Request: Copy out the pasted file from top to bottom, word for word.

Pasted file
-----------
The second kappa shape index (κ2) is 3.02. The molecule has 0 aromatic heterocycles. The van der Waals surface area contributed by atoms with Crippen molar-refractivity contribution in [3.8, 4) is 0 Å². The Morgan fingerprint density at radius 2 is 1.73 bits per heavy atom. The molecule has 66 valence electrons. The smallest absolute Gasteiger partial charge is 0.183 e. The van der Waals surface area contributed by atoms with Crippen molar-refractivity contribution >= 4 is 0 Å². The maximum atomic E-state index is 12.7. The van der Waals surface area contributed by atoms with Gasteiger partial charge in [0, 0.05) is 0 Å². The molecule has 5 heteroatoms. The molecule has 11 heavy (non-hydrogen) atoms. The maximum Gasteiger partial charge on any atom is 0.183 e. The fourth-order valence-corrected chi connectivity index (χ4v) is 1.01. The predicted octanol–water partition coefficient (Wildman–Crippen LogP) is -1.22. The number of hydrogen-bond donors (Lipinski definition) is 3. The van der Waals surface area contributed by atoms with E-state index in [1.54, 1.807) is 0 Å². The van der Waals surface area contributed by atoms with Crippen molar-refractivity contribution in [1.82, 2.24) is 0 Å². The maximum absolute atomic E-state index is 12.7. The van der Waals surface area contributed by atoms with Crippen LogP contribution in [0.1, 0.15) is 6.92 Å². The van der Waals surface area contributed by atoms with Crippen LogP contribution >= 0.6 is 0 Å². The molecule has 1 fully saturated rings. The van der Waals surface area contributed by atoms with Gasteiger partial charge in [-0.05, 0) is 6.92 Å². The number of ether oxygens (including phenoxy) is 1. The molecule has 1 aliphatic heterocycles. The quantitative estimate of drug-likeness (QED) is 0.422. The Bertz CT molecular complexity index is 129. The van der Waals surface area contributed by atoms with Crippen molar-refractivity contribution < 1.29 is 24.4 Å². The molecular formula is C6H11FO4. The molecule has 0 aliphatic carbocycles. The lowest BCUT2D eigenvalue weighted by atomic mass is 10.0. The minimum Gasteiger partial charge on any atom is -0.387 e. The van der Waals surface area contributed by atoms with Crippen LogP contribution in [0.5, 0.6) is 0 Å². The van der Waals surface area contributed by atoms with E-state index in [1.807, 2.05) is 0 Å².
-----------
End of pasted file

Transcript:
The second kappa shape index (κ2) is 3.02. The molecule has 0 aromatic heterocycles. The van der Waals surface area contributed by atoms with Crippen molar-refractivity contribution in [3.8, 4) is 0 Å². The Morgan fingerprint density at radius 2 is 1.73 bits per heavy atom. The molecule has 66 valence electrons. The smallest absolute Gasteiger partial charge is 0.183 e. The van der Waals surface area contributed by atoms with Crippen molar-refractivity contribution >= 4 is 0 Å². The maximum atomic E-state index is 12.7. The van der Waals surface area contributed by atoms with Gasteiger partial charge in [0, 0.05) is 0 Å². The molecule has 5 heteroatoms. The molecule has 11 heavy (non-hydrogen) atoms. The maximum Gasteiger partial charge on any atom is 0.183 e. The fourth-order valence-corrected chi connectivity index (χ4v) is 1.01. The predicted octanol–water partition coefficient (Wildman–Crippen LogP) is -1.22. The number of hydrogen-bond donors (Lipinski definition) is 3. The van der Waals surface area contributed by atoms with E-state index in [1.54, 1.807) is 0 Å². The van der Waals surface area contributed by atoms with Crippen molar-refractivity contribution in [1.82, 2.24) is 0 Å². The maximum absolute atomic E-state index is 12.7. The van der Waals surface area contributed by atoms with Crippen LogP contribution in [0.1, 0.15) is 6.92 Å². The van der Waals surface area contributed by atoms with Crippen LogP contribution >= 0.6 is 0 Å². The molecule has 1 fully saturated rings. The van der Waals surface area contributed by atoms with Gasteiger partial charge in [-0.05, 0) is 6.92 Å². The number of ether oxygens (including phenoxy) is 1. The molecule has 1 aliphatic heterocycles. The quantitative estimate of drug-likeness (QED) is 0.422. The Bertz CT molecular complexity index is 129. The van der Waals surface area contributed by atoms with Crippen molar-refractivity contribution < 1.29 is 24.4 Å². The molecular formula is C6H11FO4. The molecule has 0 aliphatic carbocycles. The lowest BCUT2D eigenvalue weighted by atomic mass is 10.0. The minimum Gasteiger partial charge on any atom is -0.387 e. The van der Waals surface area contributed by atoms with Crippen LogP contribution in [0.5, 0.6) is 0 Å². The van der Waals surface area contributed by atoms with E-state index in [1.807, 2.05) is 0 Å².